establish effective internal arrangements to allow for the disclosure of regulatory concerns, along with associated procedures to receive, assess and possibly escalate whistleblower reports within the Regulated Entity, the DFSA or any other relevant authority;
include reasonable measures to (i) protect the identity and confidentiality of the whistleblower; and (ii) protect them from suffering “detriment” because they raised a concern;
provide feedback to the whistleblower, where appropriate; and
include appropriate measures to deal with (i) any conflicts of interest; and (ii) to ensure the fair treatment of an individual (or individuals) accused of wrongdoing by the whistleblower.
Comparison With The FCA
The Regime largely mirrors the Senior Management Arrangements, Systems and Controls (SYSC) Rule 18 on whistleblowing, as set out in the UK FCA Handbook in respect of FCA authorised firms (Firms). It is worth noting two interesting ways in which SYSC goes beyond the Regime.
The FCA requires that Firms appoint a “whistleblowers’ champion”. This individual is responsible for overseeing and maintaining the integrity of a Firm’s internal arrangements concerning whistleblowing and must be both sufficiently independent and senior within the firm to carry out this role effectively.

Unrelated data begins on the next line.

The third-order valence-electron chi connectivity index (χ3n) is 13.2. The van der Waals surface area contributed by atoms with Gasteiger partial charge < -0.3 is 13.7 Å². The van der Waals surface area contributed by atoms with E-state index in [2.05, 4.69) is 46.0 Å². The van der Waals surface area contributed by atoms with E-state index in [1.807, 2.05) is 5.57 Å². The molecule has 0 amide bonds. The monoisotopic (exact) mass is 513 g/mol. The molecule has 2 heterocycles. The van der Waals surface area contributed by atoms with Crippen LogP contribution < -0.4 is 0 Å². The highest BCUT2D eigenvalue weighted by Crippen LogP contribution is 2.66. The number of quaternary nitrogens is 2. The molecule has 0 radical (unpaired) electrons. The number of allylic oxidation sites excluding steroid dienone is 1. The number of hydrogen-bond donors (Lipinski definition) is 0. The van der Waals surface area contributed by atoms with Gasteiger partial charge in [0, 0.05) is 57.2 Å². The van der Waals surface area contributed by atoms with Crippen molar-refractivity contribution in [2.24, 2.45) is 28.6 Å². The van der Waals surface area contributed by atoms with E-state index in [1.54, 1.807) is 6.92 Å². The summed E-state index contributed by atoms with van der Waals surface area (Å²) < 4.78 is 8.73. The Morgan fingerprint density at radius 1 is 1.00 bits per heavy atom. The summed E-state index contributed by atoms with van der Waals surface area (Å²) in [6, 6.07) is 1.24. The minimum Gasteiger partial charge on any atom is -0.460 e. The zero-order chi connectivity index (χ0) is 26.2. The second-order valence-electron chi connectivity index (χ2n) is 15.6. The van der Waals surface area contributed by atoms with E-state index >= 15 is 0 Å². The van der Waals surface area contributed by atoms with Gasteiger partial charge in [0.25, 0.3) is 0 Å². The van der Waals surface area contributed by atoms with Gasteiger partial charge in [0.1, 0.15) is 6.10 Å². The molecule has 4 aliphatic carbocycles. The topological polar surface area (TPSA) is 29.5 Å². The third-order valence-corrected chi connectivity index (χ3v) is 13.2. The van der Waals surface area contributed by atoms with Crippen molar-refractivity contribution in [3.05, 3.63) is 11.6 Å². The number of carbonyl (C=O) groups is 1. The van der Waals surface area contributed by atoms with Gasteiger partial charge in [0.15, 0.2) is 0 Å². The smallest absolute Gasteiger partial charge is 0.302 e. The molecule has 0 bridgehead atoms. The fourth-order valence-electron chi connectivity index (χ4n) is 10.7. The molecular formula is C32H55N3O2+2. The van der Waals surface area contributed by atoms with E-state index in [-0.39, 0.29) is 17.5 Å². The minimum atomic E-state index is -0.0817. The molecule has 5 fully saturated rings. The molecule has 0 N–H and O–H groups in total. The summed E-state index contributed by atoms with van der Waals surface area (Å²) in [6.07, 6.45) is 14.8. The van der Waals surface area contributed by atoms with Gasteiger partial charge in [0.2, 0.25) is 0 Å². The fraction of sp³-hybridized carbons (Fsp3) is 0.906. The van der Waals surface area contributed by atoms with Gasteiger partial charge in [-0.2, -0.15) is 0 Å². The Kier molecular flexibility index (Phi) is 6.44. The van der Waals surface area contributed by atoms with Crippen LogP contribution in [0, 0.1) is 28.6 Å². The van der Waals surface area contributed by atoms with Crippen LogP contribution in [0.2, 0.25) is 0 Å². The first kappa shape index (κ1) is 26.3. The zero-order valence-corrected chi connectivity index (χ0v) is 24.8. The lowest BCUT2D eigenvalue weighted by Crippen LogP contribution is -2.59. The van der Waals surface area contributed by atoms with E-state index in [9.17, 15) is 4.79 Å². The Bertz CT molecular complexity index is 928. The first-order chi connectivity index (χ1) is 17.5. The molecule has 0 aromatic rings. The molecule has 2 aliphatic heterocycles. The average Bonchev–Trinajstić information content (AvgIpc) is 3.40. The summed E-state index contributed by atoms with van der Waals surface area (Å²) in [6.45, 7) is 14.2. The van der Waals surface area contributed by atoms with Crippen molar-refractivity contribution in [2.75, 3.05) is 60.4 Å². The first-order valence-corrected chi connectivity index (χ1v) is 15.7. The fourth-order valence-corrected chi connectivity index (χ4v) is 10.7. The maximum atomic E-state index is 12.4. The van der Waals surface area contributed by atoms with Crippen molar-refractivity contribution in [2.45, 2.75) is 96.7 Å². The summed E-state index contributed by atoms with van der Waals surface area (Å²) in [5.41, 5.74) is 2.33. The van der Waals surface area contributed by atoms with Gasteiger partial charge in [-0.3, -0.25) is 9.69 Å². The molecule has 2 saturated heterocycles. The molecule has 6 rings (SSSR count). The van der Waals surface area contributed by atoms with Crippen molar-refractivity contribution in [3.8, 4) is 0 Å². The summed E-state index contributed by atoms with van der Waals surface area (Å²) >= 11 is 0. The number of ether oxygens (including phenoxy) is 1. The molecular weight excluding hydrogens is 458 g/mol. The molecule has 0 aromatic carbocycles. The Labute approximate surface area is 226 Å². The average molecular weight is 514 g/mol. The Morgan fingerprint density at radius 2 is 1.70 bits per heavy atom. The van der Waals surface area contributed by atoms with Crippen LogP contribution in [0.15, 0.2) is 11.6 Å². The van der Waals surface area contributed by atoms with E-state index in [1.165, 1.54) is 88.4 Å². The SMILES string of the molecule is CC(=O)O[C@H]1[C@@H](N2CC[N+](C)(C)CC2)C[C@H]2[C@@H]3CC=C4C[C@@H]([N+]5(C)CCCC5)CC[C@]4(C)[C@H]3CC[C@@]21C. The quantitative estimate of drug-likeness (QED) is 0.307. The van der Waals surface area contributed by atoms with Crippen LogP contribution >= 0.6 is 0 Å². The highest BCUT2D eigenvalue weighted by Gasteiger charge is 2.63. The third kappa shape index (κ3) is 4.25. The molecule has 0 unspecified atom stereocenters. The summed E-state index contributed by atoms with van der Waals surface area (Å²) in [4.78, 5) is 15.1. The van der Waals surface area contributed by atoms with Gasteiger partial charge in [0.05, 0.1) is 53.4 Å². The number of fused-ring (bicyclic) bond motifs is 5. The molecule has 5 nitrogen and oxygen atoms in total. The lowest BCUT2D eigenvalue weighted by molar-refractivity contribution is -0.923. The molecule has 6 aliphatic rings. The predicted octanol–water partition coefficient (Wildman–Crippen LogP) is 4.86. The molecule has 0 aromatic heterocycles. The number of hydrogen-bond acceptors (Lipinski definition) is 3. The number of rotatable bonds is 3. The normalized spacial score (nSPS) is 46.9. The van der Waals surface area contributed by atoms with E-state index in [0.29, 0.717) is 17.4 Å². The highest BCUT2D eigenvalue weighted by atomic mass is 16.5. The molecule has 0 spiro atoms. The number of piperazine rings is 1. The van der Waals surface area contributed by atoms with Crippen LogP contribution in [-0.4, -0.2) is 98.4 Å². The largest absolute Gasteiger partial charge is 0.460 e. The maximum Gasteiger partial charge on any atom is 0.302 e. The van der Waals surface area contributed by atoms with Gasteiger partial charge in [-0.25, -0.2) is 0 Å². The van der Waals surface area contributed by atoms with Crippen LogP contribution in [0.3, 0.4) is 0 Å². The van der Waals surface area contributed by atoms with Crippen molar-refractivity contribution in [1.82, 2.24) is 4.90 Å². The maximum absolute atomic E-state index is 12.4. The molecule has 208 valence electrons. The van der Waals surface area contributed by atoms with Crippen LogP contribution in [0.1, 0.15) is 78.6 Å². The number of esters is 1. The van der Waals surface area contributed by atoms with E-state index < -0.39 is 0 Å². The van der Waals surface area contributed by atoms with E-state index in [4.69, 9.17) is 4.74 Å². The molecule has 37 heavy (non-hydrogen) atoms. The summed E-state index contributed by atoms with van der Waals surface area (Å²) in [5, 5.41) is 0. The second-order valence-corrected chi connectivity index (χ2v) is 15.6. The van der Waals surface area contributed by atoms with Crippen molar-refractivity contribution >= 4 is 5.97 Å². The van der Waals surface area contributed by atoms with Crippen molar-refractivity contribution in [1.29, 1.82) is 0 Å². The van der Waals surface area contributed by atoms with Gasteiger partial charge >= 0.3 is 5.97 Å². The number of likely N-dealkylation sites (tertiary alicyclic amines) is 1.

SYSC provides that Firms must include a term in any settlement agreements with employees which makes clear that nothing in such an agreement prevents a worker from making a protected disclosure (as defined by the UK Employment Rights Act 1996). In addition, Firms must not request that workers enter into warranties which require them to disclose to the firm that (a) they have made a protected disclosure; or (b) they know of no information which could form the basis of a protected disclosure.
The DFSA is due to conduct a review of the Regime in mid-2023 which may result in further measures being introduced, such as those described above. In the meantime, Regulated Entities who are seeking to implement best practice might consider adopting one, or both, of these approaches.